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Four hundred years since the first African slaves, race still divides America

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The Seriki Abass Slave Museum in Badagry, Nigeria June 19, 2019.
The Seriki Abass Slave Museum in Badagry, Nigeria June 19, 2019. -
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In late August 1619, a ship arrived in Point Comfort, near the city of Jamestown, in the British colony of Virginia.

Onboard were "twenty and odd" Africans, who were traded for "foodstuffs".

They were considered to be the first Africans forced into servitude in what would become the United States of America.

How the slave trade exploded in the 1600s

The transatlantic slave trade began in the late 15th century, with Portuguese ships transporting enslaved Africans to work in sugar plantations in Cape Verde and Madeira. Soon after, slaves were brought to Brazil by the Portuguese and to the Caribbean by Spanish conquistadors.

British, French and Dutch mariners quickly joined in.

It is believed that a few hundred thousand Africans were forced into slavery in the Americas before 1600. But that figure soon exploded as sugar and tobacco plantations grew.

In Virginia, for example, the labour force had primarily consisted of white indentured servants before the 1619 arrival in Point Comfort. But, by the 1690s, there were four times as many enslaved Africans as white servants.

Overall, between 10 to 12 million enslaved Africans were forced to make the transatlantic voyage. Britain and Portugal were the most prolific slavers, accounting for 70% of all Africans taken to the Americas.

Britain's national archive estimates the country transported 3.1 million Africans to its colonies — including in the Caribbean and North and South America — between the 16th and 19th centuries.

Only 2.7 million arrived because of the deplorable conditions on board ships, which saw many succumb to illness and disease before they arrived.

The state of Vermont, then a self-declared republic, abolished slavery in 1777. Several other northern states, including Pennsylvania, Massachusetts, New Hampshire, Rhode Island and Connecticut, had by 1784 also enacted laws for the progressive emancipation of slaves.

Abolition was eventually enshrined in the American Constitution in 1865, but not before the United States fought a four-year civil war primarily over the issue of slavery.

How the legacy of slavery continues to have an impact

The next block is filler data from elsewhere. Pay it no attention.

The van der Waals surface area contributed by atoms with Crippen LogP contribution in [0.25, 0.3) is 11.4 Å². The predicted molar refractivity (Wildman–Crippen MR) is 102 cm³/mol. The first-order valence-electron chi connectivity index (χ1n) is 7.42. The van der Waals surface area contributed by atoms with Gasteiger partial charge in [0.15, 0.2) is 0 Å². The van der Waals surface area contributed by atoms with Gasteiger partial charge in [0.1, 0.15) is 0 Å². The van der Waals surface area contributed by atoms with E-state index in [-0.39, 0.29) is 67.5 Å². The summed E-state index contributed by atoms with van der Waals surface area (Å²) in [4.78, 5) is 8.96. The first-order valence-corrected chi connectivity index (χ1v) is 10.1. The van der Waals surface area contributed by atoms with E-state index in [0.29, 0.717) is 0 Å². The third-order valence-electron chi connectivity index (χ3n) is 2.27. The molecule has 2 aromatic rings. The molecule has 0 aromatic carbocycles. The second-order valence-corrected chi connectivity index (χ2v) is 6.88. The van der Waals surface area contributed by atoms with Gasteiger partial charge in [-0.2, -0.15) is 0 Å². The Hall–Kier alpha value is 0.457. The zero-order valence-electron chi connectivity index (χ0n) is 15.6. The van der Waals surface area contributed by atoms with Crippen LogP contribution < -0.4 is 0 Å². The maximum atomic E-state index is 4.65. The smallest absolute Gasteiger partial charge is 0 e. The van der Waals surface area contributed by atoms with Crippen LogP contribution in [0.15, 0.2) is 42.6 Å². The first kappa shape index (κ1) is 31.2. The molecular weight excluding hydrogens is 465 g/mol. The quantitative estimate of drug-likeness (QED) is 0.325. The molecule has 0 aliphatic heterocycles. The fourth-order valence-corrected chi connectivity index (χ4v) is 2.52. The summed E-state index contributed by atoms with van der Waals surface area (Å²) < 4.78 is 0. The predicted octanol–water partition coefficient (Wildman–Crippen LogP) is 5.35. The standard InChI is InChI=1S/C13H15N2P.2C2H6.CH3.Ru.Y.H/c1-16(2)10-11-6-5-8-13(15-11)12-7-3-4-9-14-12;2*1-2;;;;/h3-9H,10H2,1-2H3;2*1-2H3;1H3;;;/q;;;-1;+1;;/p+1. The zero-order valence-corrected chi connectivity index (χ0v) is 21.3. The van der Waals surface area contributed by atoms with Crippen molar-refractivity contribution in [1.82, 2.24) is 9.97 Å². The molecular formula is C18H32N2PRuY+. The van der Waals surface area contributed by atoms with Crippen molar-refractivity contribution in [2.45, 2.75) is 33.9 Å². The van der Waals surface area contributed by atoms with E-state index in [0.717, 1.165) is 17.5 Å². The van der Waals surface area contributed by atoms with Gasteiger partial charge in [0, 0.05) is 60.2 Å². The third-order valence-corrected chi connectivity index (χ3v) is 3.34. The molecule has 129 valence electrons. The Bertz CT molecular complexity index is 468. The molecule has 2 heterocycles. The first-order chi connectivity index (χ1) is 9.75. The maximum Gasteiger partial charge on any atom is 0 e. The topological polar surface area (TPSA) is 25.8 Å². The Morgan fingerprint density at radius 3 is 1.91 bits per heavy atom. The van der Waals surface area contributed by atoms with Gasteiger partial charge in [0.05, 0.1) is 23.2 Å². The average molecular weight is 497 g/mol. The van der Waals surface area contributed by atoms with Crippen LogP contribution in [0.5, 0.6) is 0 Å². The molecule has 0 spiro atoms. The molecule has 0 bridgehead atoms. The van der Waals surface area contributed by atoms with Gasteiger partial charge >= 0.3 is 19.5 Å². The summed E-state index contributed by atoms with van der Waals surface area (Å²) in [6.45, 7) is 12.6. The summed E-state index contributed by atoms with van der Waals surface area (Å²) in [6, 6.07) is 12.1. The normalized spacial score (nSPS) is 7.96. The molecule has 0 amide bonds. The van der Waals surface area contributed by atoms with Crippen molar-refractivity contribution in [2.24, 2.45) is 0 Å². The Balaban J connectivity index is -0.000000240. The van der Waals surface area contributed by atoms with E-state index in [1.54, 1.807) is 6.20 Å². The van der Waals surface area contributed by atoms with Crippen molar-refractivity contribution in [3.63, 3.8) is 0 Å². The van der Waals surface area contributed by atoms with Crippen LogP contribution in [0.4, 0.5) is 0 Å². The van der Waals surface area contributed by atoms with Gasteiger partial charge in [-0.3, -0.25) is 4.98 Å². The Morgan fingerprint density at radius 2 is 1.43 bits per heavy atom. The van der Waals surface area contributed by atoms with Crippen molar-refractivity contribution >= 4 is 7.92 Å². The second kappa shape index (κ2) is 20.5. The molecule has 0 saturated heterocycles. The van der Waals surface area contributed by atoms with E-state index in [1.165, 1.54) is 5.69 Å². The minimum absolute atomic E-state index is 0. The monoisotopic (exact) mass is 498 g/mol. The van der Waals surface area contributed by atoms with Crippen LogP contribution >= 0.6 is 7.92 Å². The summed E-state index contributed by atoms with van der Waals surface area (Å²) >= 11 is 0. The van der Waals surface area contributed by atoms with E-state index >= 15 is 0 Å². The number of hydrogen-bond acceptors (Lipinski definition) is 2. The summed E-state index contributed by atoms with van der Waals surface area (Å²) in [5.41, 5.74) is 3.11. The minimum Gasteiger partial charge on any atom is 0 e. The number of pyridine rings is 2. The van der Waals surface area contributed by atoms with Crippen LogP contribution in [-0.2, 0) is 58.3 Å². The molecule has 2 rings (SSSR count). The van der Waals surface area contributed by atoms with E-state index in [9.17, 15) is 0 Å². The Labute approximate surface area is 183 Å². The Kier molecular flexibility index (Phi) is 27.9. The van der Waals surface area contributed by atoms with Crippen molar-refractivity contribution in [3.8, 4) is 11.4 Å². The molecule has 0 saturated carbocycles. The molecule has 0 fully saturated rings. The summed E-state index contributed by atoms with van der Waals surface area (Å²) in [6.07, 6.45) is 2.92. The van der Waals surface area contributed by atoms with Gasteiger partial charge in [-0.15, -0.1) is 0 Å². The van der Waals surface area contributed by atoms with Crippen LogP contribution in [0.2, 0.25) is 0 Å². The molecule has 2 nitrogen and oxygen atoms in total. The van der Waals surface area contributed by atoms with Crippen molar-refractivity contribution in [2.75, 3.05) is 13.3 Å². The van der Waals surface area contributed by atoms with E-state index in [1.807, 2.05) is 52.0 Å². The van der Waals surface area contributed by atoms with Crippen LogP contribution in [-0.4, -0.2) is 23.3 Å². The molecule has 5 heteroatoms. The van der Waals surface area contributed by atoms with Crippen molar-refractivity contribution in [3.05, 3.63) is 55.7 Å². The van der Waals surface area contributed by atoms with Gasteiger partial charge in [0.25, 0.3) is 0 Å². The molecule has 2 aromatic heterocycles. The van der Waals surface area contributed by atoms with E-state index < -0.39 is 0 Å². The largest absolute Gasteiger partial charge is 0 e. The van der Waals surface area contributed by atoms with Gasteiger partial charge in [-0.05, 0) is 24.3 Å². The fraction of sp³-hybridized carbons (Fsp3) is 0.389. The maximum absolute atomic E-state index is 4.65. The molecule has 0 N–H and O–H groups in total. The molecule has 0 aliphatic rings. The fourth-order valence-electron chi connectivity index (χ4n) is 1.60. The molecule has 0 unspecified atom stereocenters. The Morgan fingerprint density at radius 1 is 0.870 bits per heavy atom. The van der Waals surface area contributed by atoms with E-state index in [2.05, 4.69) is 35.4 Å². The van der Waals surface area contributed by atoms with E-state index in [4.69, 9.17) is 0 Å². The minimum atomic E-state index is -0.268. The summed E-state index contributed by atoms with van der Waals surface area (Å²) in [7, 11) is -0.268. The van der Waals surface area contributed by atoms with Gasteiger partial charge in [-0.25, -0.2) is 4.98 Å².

Four hundred years after that Dutch ship arrived in Virginia and 154 years since its abolition, slavery — and its legacy — continues to have an impact on the social, political and economic makeup of the U.S.

A study from the Pew Research Center released earlier this year found that six out of ten Americans believe slavery continues to hamper the status of black people. Most (45%) also said that the country hasn't gone far enough in giving black people equal rights with whites.

A majority of respondents — whether white, black or Hispanic — also said race relations in America are bad and actually getting worse.

African Americans and, to a slightly lesser extent, Latinos are more likely to experience poverty than their white counterparts, according to the American Psychological Association, while their children are more likely to attend high-poverty schools with fewer resources and a less rigorous curriculum.

More than 12% of African American college graduates between the ages of 22 and 27 were unemployed in 2013, double the rate for all college graduates of the same age range.

And there are also important health disparities: Black children have a 500% higher death rate from asthma compared with white children and African Americans, in general, have higher rates of diabetes, hypertension, and heart disease than other groups, Harvard professor David Williams and Risa Lavizzo-Mourey, CEO of the country's largest health care foundation, claimed in a US News op-ed in 2016.

Lifting the veil of mystery

But for many African Americans, the issue is one of identity and heritage and the difficulty that they have tracing family routes back beyond the era of emancipation. In many cases, medical records are lacking for individuals that were considered commodities rather than human beings.

Only modern technology, including DNA testing, has enabled the veil of mystery to be lifted slightly.

Professor Tani Sanchez, an African American from Los Angeles, and her daughter, Tani Sylvester, travelled to Ghana this month after genetic testing showed a direct link between Sanchez's great-great-grandfather and the Ashanti ethnic group in the western African country.

There, they met Ashanti Kingdom chiefs and visited the Assin Manso river where slaves took a final bath before imprisonment on the coast.

They also visited the harrowing Cape Coast Castle where slaves were chained in dungeons before walking through the 'Door of No Return' to board the ships that brought them to America.

"I feel much more connected and I look at people and I say oh my goodness, you know, that could have been, these people could be related to me, these people probably knew my grandmother's grandmother's grandmother," said Tani Sanchez.

"I mean it just blows me away and then to actually meet groups that are identified through DNA. I just felt like it wasn't a coincidence,"

For Sylvester, the experience was also transformative.

"This is my home, this is where I am from," she said.

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